It takes at least a master’s degree in space or rocket science, or aerospace engineering to get hired as a rocket scientist. Besides NASA, you can be hired by private manufacturers of spacecraft.
Biophysics is an interdisciplinary scientific field that focuses on the study of biological organisms, right from the molecular level, to the organism as a whole. Behind this study are biophysicists; professionals who play a big role in helping other people understand how the human body works. Their research notably led to the development of the DNA Sequencer, a machine used to automate the DNA sequencing process.
To become a biophysicist capable of conducting independent research projects, you must obtain a PhD in biophysics. Potential places of employment are in private research laboratories, universities and pharmaceutical manufacturing companies.
Salary: $91,960 (Biochemists also earn a similar amount).
7. Medical Scientists
When medicine and science meet, medical science is the inevitable outcome. Medical scientists spend their professional lives investigating human diseases and trying to find effective ways to cure and prevent various diseases. When there was an outbreak of Ebola in Western African recently, for instance, some scientists went into overdrive in an attempt to develop a vaccine for the killer disease. It is certainly a matter of time before their efforts bear fruit!
So, what does it take to become a medical scientist? You will need to earn a PhD in medical sciences from an accredited institution. Vacancies are available in medical schools, research laboratories, health agencies and pharmaceutical manufacturing firms.
8. Atmospheric Scientist
Every day, many people tune into their favorite television stations to catch some weather updates. Who provides this crucial weather information? Simple! Atmospheric scientists. These professions not only determine whether tomorrow will be sunny, cloudy or rainy, but also accurately forecast the occurrence of earthquakes and tornados.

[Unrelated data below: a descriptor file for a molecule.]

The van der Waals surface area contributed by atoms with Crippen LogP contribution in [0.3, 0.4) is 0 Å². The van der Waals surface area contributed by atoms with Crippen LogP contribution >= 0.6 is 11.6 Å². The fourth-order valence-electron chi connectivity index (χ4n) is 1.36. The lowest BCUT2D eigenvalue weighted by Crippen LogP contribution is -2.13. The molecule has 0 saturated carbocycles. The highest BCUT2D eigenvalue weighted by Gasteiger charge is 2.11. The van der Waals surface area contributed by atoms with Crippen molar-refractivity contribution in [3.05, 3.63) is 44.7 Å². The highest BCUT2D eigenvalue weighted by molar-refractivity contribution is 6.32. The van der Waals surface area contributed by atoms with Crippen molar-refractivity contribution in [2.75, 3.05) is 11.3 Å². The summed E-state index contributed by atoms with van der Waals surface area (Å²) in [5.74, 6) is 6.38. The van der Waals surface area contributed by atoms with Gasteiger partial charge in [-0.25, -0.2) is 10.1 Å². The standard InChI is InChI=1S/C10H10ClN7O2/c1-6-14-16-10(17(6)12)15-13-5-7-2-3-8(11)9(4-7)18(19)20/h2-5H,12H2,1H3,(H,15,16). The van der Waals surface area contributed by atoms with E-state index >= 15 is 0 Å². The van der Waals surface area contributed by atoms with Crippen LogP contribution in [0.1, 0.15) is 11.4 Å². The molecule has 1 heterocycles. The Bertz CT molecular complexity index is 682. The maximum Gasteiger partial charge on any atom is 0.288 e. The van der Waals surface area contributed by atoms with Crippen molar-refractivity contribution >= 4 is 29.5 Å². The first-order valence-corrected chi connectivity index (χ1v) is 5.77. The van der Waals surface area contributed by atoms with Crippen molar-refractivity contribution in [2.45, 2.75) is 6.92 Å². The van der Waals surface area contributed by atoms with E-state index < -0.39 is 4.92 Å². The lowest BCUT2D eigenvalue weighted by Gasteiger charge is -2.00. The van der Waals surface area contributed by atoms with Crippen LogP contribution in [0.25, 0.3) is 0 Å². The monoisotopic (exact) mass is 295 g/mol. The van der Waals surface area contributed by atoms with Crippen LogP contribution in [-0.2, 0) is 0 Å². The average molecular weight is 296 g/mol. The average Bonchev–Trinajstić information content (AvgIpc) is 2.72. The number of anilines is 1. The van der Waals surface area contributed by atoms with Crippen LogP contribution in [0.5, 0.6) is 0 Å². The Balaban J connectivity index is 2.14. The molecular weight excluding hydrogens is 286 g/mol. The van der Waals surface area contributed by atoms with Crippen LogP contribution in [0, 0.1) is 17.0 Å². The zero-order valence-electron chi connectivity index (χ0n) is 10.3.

If you fancy this job, you will need to begin by earning a bachelor’s degree in meteorology before proceeding to graduate school to pursue a master’s and doctoral degree in atmospheric science. You can find employment opportunities in meteorological stations and government agencies such as the National Ocean and Atmospheric Administration.
Another high-paying job in the field of science is that of hydrologists. These scientists specialize in studying the movement of water through the Earth’s crust. When there is an oil spill, they are consulted to provide effective ways for cleaning the water and restoring its quality. Hydrologists also conduct studies to forecast floods and determine the quantity of water that will be needed to meet human consumption needs.
With a bachelor’s degree in hydrology, you can land technician-level positions in local governments and water testing facilities. If you want research or teaching positions in universities, then you will need to go for a PhD in hydrology.
10. Material Scientists
Materials scientists are concerned with the way various substances react with each other. They use their knowledge of the atomic and molecular composition of various substances to develop new products, improve manufacturing systems and test the quality of finished products.
Aspiring materials scientists can get started with a bachelor’s degree in material science. Those who wish to conduct independent research projects or teach in universities must earn at least a master’s degree in the field.
There you have the top-paying science occupations! However, it takes hard work and ambition to get them, since they typically require advanced degrees. After the hard work, you can smile to the bank and collect your hefty salary!
What are you views on these jobs? Do you think they pay highly enough? Leave your comments below please...